SunChips has been in the news this week. Unfortunately, it hasn’t been because consumers have been raving about their taste.
The Frito Lay brand of multi-grain chips has gone to great lengths to foster a brand image that reflects a commitment to a “healthier you” and a “healthier planet.” They’re manufactured at a solar powered plant in Modesto, California. They’re made with less salt and tout zero grams of trans-fat. The SunChips website and packaging reflect a color palate of warm yellows, sky blues and earthy greens. And in a move to be even more eco-friendly, the chips were recently repacked in 100% compostable bags.
Obviously, a great deal of attention was given to details that are designed to reflect the brand values consistently across a number of consumer touchpoints. But at the moment, consumers don’t associate SunChips with anything that they see or taste.
They associate SunChips with what they hear.
SunChips has generated a lot of negative buzz over the way they sound. Or more specifically, the way their new bio-degradable packaging sounds – which, if the stories are true, produces an ear numbing 95 decibels of noise.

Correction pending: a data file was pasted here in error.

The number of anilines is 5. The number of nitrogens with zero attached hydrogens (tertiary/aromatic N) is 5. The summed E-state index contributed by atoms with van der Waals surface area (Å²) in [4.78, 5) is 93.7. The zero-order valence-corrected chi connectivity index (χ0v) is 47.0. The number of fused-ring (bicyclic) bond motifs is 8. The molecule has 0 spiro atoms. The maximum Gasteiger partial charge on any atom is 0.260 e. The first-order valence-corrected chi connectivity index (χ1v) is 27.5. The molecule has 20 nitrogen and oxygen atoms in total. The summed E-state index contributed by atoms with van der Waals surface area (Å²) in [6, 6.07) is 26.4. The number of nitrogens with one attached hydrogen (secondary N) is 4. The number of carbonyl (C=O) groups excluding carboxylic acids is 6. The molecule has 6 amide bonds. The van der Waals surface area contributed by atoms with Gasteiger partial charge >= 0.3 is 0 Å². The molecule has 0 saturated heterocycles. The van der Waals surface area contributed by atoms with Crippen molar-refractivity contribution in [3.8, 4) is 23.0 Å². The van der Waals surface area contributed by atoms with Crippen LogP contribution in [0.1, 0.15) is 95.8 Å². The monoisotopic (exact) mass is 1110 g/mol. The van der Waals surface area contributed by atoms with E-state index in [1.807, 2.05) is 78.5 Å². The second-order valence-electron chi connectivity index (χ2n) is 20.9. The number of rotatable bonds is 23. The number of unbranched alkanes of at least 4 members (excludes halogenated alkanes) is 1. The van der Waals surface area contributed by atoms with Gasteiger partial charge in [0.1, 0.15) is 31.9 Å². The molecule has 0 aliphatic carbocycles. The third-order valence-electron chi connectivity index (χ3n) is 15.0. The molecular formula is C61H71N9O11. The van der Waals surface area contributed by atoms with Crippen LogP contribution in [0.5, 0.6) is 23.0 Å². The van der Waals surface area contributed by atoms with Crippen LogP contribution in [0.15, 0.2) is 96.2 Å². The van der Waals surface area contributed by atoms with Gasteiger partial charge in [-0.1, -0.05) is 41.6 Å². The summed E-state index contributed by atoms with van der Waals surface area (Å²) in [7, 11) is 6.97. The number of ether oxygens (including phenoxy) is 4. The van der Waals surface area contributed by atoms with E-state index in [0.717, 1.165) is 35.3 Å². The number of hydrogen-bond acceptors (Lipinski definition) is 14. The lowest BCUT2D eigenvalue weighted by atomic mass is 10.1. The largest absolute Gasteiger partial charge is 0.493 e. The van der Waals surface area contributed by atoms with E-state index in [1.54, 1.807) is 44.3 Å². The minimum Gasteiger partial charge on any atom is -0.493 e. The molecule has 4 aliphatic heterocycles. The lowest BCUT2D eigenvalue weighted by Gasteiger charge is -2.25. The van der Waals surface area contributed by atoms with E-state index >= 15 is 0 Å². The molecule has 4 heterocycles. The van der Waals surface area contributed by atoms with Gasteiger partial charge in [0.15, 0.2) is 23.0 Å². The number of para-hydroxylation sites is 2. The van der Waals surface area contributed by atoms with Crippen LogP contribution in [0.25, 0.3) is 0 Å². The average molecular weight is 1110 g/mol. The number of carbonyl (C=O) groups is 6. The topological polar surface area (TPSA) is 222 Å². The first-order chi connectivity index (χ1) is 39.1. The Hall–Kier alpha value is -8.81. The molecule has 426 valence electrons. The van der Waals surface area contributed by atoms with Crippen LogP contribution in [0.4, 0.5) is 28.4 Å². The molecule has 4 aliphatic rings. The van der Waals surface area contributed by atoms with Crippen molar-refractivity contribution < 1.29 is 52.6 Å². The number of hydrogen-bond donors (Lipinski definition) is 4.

If you think that’s loud, it’s nothing compared to the deafening outcry from consumers that followed.
From twitter to facebook to the mainstream media, the bags took a beating. So much so, in fact, that Frito Lay is switching out the biodegradable bags and going back to the old packaging.
Regardless of the sunny colors and fresh marketing copy, the brand was undone because, for all its admirable attempts to reduce pollution, it wound up manufacturing pollution of another kind: noise pollution. And while they’ve experienced an 11% drop in sales, there is every indication that SunChips can, and will, develop another, more “sonically friendly” bio-degradable package. They may even benefit from the adverse buzz, focusing a future ad campaign around the “new sound” of SunChips.
It makes you wonder: if SunChips had paid more attention to how their brand was communicated sonically, would they have made different choices and avoided the disconnect between the brand and the sound that ultimately came to represent it? And knowing what they know now, will audio branding become an important element of future marketing strategies?